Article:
Here is a testimony by someone who has done it… http://www.seacoastonline.com/apps/pbcs.dll/article?AID=/20080307/BIZ/803070428
Last but not least before I move on to other topics is what is probably the best “clean” science blog out there… http://cleantechnica.com
That’s it for today… Till next time…
Writing online for an interactive crowd is truly an experience never before seen on Earth. It is both amazing to watch, and amazing to participate in.
Since it is all so new there are a lot of people trying to figure out exactly how we should be working with this new medium.
Some suggest new ideas, some suggest old ideas, and some suggest more of the same.
I recently read a blog post by Jacob @ Earlyretirementextreme.com called, Are We Blogging The Wrong Way?
In that article he suggested the idea that maybe the bloggers should actually do more actual “web logs”. In other words, they should record what places on the net they visited.
I used to do a Saturday Rap over on my Insight Writer blog where I listed my top 3 articles of the week every Saturday. I dropped that habit after awhile, but I think it is a great idea to start doing it again here at jeremymday.com
Favorite Article Time…
1. Toss Productivity Out by Leo Babauta – Many people know Leo from zenhabits.net. Many know he was a productivity junkie when it was at the height of it’s popularity. Now Leo says productivity isn’t worth it and I have to agree with him. I never really liked all that productivity stuff anyway.
2. What To Do In College Right Now by Penelope Trunk – While I certainly don’t agree with everything she writes I can tell you one thing about Penelope… She makes me think! Right now she is writing numerous articles on why college is a bad idea for most people. The solution? Use the money you would have used for college to start a business instead. When people couldn’t handle that advice, she decided to give the best advice she could for people in college right now. Worth the read.
3. Craft the Life You Want: Creating a Blueprint for Your Future by Brett McKay. The Art of Manliness was a blog I got away from for awhile and got back to. Actually I unsubscribed from the vast majority of blogs I subscribed to about a year ago as a way to take a digital sabbatical. (I used to read upwards of a 100 articles a week) Now I am slowly adding the ones I truly LOVE reading. And like a fine wine, I think Brett’s writing has gotten better with age. I really enjoyed reading this article and plan on taking action on it this weekend. That’s how you know you are reading something great. You actually decide to take action!
Well that’s it for now. I plan on doing a lot of reading from now until the end of the year, and I promise only to link to some of the best stuff I am finding. So you don’t have to spend the hours I do trying to find the gems. 🙂 Until next time…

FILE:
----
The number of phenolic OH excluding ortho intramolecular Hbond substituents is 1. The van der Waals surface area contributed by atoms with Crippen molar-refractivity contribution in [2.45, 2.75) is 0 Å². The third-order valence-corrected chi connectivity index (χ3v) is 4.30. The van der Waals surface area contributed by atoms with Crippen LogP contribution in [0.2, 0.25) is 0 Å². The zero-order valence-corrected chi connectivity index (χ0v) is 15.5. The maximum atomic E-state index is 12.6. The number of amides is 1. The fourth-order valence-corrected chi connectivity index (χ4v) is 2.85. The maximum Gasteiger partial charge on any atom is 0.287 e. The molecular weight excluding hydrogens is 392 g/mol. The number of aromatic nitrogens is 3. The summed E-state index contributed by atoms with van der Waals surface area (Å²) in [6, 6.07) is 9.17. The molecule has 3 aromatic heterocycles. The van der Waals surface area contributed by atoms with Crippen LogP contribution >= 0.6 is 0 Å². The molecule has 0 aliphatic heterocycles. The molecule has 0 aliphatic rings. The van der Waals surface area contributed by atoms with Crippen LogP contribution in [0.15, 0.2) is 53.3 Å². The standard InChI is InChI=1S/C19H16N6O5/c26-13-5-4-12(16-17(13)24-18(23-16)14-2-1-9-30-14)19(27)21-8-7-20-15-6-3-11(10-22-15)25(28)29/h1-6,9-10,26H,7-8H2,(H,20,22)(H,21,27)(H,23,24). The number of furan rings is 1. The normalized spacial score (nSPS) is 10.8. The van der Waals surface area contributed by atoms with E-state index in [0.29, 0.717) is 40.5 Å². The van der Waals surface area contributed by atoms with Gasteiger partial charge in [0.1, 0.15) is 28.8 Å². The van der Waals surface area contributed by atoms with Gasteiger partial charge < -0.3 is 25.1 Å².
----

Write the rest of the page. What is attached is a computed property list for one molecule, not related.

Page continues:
Oh, and I’ll leave you with a quote from Mad Men…
“This is America. Pick a job and then become the person that does it.” – Bobbie Barrett
I ran a marathon today. It was a bit painful near the end because I didn’t really train too hard for it. My longest long run was only 13.1 miles. I knew I had to have some luck on my side to finish strong, but it wasn’t my luckiest of days…
1. Luck isn’t always on your side – Don’t count on it in any equation. Let it be the icing on the cake if it shows up.
2.Most good things require investments of time and effort – I didn’t put much of either into this marathon. I had a baseline of running practice (2-10 miles a couple days a week), but it wasn’t enough.
3. Camaraderie can carry you far. – I had a friend who was a pacer for the marathon. We had a pretty good group going for most of the race. We joked together, shared some stories, and overall had a pretty good time. It made the race very enjoyable.
4. You can go further then you realize – Most people sell themselves a bit too short. The human body and mind are both more powerful than most people realize. Don’t be afraid to give yourself a real challenge every now and then.
5. Pain always has something to teach you – A lot of people tend to ignore pain, whether it is physical, emotional, mental, or social. Pain tends to get ignored for far too long. On the flip side, pain also tends to make people give up way sooner than they should. The key is to be smart about pain, and what it is trying to tell you. There is a lot of wisdom to be found in pain.
I used this race as a way to hang out with a friend, to get back into marathon distance running, and to see whether I would still want to compete in an ultra marathon (30-100 miles), or just stick with the 10k’s (6.2 miles) I am used to.
My body is telling me running an ultra is a bad idea, but my mind is telling me it is still worth a shot. Only time will tell. Rest assured, I will be taking some of my own advice next time around…